Columns, Opinion

KEULER: Capitalism, Church and Pope Francis

Pope Francis set foot in the United States for the first time in his life Tuesday as he began a six day papal visit to Washington, New York and Philadelphia. He brings with him pointed critiques of capitalism, as well as the inequality and environmental devastation he sees as stemming from a system of unfettered capitalism.

While some have welcomed what they see as a shift in tone from the papacy of Pope Benedict XVI — a renowned theologian, whose staunchest supporters must even admit projected an overly intellectual tone at times — others have looked at Pope Francis’ teachings as misguided or even as an overtly political advancement of a certain liberal agenda.

Francis’ preaching, then, presents a conundrum for someone like me — a Catholic trying my best to follow Church teachings and an economics student who understands that “free market” isn’t a dirty word. Like all great spiritual leaders, however, Pope Francis poses hard questions that force us to consider where we stand in relation to the rest of the world. So what exactly is Francis telling us when he speaks out against the supposed excesses of capitalism? A recent example underscores the deeper meaning of his statements and the potential conundrum they pose.

The New York Times reported Sunday that Turing Pharmaceuticals, a startup run by Martin Shkreli, recently acquired the rights to Daraprim, a decades-old drug used mainly to treat toxoplasmosis, an infection that can have life-threating consequences for people with compromised immune systems. The firm promptly raised the price of the drug from $13.50 to $750 a tablet, NBC reported. From both the left and the right, the first (and natural) reaction to such price gouging was disgust. Even presidential candidate Hillary Clinton tweeted her disdain for this decision.

In response to scathing criticism of this decision, Shkreli has claimed that the price increase is necessary to fund research and development that will help Turing develop better treatments for toxoplasmosis with fewer side effects. It seems hard to believe that an over 5,000 percent increase in price is necessary to fund these research costs, so many are not buying Shkreli’s defense. And this is aside from the fact that a different company produced and sold Daraprim for $1 per tablet only a few years ago. As of Wednesday afternoon, Shkreli plans to lower the price in response to the outrage. Although a reasonable profit is necessary to fund research and to provide incentives to companies to develop new drugs, this huge profit seems excessive.

So this is one of those times where capitalism failed, right? Where we need new regulation? Actually, no, because in this case, capitalism also provides the solution to the problem of price gouging on drugs. Other companies are also free to produce the drug, presumably at a lower price than Turing, undercutting their price and bringing it to a more reasonable level. For the most part, this system has provided Americans of all types with an increasing living standard, in contrast to more regulated countries like Cuba, which Francis also just visited.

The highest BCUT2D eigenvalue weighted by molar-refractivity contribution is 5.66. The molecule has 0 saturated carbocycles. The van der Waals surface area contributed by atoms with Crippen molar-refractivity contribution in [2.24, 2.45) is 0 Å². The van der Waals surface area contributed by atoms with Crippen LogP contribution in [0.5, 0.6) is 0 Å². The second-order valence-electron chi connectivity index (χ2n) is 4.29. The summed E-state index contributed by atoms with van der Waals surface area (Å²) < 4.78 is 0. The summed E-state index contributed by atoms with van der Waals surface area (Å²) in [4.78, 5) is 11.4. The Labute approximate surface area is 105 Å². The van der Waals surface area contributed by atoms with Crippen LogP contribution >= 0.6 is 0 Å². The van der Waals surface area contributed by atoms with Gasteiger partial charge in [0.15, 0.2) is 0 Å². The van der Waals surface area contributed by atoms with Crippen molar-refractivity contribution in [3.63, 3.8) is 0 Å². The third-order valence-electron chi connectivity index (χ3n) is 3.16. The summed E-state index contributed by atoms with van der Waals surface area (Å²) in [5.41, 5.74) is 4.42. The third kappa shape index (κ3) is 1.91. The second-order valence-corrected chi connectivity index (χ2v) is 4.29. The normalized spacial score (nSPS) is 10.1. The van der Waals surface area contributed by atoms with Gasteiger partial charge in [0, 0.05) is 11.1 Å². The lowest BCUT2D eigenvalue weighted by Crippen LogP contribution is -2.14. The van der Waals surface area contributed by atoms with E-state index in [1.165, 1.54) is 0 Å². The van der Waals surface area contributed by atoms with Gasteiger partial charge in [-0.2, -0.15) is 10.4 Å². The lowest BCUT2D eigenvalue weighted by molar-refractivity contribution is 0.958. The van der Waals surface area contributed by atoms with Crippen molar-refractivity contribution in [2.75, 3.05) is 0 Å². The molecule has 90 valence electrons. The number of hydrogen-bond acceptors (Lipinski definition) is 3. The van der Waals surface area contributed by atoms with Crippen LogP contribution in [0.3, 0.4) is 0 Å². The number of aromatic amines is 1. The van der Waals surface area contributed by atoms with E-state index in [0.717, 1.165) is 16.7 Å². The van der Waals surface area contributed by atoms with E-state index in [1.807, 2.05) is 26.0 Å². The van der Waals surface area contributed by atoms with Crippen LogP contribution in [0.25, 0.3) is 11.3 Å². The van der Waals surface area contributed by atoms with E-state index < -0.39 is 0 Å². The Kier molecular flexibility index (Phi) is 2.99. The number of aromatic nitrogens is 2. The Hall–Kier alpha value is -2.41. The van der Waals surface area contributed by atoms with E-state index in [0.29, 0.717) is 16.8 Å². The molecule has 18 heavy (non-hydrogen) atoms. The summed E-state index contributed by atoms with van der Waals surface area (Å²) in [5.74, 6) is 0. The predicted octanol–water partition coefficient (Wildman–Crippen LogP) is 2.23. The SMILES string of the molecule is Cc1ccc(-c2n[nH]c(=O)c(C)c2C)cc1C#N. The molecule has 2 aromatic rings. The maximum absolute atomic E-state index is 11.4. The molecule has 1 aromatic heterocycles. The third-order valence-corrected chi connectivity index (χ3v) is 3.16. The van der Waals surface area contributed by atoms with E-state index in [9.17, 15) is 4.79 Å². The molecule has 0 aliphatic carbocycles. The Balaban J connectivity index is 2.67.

While there is no doubt that Turing’s actions were legal, they hardly seem ethical. They seem to be exactly what Pope Francis and previous popes have vehemently decried — the exploitation of the most vulnerable in society. So if increasing regulation is not the solution, then what is? According to Pope Francis, conversion of heart.

What seems to get lost in our left-right polarized political and media environment is that the Church is about principles, not policy. Pope Francis invites us to dialogue, but he does not nor should he advocate for specific policy objectives. It is not Church doctrine that a country must have a single-payer healthcare system or adopt a certain immigration policy. Instead, he urges us to consider the impact that we as individuals acting in a capitalist society have on those around us and on the environment. He calls us to ask ourselves what motivates us: money or something more?

Ultimately, Francis calls us to consider, when exercising the liberty we rightfully possess in our capitalist society, whether our actions tend to treat others as means to an end, as cogs in a capitalist machine. Do we assess other people for the benefit — financial or otherwise — that they can bring us, as it seems Shkreli and his company have done with their Daraprim price hike? Or do we truly see them as ends in themselves? Because we move and live and breathe in a capitalist society, it can be difficult to even realize that this is a behavior that affects us. Religious or not, then, it’s worth reflecting upon. And that, I think, is what Pope Francis means.

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